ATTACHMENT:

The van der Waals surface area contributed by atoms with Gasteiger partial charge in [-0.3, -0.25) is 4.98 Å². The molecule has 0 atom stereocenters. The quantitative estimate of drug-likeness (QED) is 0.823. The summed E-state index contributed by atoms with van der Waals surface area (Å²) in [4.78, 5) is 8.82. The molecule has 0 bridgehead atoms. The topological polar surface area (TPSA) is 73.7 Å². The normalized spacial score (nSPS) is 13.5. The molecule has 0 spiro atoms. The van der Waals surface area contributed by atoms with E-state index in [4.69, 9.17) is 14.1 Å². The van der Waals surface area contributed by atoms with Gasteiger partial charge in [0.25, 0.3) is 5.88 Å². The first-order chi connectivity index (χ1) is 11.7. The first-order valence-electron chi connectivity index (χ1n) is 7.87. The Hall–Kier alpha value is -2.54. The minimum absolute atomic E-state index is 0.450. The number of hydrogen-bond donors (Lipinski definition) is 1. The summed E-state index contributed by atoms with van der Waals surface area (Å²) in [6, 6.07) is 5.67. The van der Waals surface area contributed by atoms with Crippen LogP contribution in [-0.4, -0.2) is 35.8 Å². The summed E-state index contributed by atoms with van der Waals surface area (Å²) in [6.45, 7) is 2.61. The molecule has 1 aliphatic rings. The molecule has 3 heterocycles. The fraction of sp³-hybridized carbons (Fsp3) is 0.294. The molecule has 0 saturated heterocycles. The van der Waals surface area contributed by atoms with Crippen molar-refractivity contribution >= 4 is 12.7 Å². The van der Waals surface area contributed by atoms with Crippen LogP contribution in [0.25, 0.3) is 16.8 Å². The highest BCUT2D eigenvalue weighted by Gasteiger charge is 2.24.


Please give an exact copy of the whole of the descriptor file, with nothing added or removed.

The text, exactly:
The van der Waals surface area contributed by atoms with Gasteiger partial charge in [-0.3, -0.25) is 4.98 Å². The molecule has 0 atom stereocenters. The quantitative estimate of drug-likeness (QED) is 0.823. The summed E-state index contributed by atoms with van der Waals surface area (Å²) in [4.78, 5) is 8.82. The molecule has 0 bridgehead atoms. The topological polar surface area (TPSA) is 73.7 Å². The normalized spacial score (nSPS) is 13.5. The molecule has 0 spiro atoms. The van der Waals surface area contributed by atoms with E-state index in [4.69, 9.17) is 14.1 Å². The van der Waals surface area contributed by atoms with Gasteiger partial charge in [0.25, 0.3) is 5.88 Å². The first-order chi connectivity index (χ1) is 11.7. The first-order valence-electron chi connectivity index (χ1n) is 7.87. The Hall–Kier alpha value is -2.54. The minimum absolute atomic E-state index is 0.450. The number of hydrogen-bond donors (Lipinski definition) is 1. The summed E-state index contributed by atoms with van der Waals surface area (Å²) in [6, 6.07) is 5.67. The van der Waals surface area contributed by atoms with Crippen LogP contribution in [-0.4, -0.2) is 35.8 Å². The summed E-state index contributed by atoms with van der Waals surface area (Å²) in [6.45, 7) is 2.61. The molecule has 1 aliphatic rings. The molecule has 3 heterocycles. The fraction of sp³-hybridized carbons (Fsp3) is 0.294. The molecule has 0 saturated heterocycles. The van der Waals surface area contributed by atoms with Crippen molar-refractivity contribution >= 4 is 12.7 Å². The van der Waals surface area contributed by atoms with Crippen LogP contribution in [0.25, 0.3) is 16.8 Å². The highest BCUT2D eigenvalue weighted by Gasteiger charge is 2.24.